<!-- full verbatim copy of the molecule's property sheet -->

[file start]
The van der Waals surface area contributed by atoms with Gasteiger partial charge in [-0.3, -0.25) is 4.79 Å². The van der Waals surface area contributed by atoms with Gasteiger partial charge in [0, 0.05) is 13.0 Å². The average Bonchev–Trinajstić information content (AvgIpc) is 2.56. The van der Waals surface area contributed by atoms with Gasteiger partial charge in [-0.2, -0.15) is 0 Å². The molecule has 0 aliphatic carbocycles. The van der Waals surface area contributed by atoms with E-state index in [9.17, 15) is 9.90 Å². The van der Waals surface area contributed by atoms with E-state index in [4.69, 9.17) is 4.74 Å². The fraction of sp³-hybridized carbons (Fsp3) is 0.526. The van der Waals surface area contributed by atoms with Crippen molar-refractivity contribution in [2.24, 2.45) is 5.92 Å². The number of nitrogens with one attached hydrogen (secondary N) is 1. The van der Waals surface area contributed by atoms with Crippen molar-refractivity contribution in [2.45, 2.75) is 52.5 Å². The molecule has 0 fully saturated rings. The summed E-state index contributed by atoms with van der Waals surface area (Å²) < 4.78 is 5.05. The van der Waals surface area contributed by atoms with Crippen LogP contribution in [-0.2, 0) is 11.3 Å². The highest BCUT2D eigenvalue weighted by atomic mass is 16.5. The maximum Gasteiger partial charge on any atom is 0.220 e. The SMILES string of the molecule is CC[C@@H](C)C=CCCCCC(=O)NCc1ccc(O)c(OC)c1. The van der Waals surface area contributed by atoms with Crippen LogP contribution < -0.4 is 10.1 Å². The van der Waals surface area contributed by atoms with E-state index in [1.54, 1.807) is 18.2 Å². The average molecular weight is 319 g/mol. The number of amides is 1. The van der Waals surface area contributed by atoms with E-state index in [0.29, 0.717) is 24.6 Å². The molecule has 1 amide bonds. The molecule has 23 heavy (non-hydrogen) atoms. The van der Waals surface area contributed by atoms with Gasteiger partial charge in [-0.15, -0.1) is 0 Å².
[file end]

The van der Waals surface area contributed by atoms with Gasteiger partial charge in [-0.3, -0.25) is 4.79 Å². The van der Waals surface area contributed by atoms with Gasteiger partial charge in [0, 0.05) is 13.0 Å². The average Bonchev–Trinajstić information content (AvgIpc) is 2.56. The van der Waals surface area contributed by atoms with Gasteiger partial charge in [-0.2, -0.15) is 0 Å². The molecule has 0 aliphatic carbocycles. The van der Waals surface area contributed by atoms with E-state index in [9.17, 15) is 9.90 Å². The van der Waals surface area contributed by atoms with E-state index in [4.69, 9.17) is 4.74 Å². The fraction of sp³-hybridized carbons (Fsp3) is 0.526. The van der Waals surface area contributed by atoms with Crippen molar-refractivity contribution in [2.24, 2.45) is 5.92 Å². The number of nitrogens with one attached hydrogen (secondary N) is 1. The van der Waals surface area contributed by atoms with Crippen molar-refractivity contribution in [2.45, 2.75) is 52.5 Å². The molecule has 0 fully saturated rings. The summed E-state index contributed by atoms with van der Waals surface area (Å²) < 4.78 is 5.05. The van der Waals surface area contributed by atoms with Crippen LogP contribution in [-0.2, 0) is 11.3 Å². The highest BCUT2D eigenvalue weighted by atomic mass is 16.5. The maximum Gasteiger partial charge on any atom is 0.220 e. The SMILES string of the molecule is CC[C@@H](C)C=CCCCCC(=O)NCc1ccc(O)c(OC)c1. The van der Waals surface area contributed by atoms with Crippen LogP contribution < -0.4 is 10.1 Å². The van der Waals surface area contributed by atoms with E-state index in [1.54, 1.807) is 18.2 Å². The average molecular weight is 319 g/mol. The number of amides is 1. The van der Waals surface area contributed by atoms with E-state index in [0.29, 0.717) is 24.6 Å². The molecule has 1 amide bonds. The molecule has 23 heavy (non-hydrogen) atoms. The van der Waals surface area contributed by atoms with Gasteiger partial charge in [-0.15, -0.1) is 0 Å².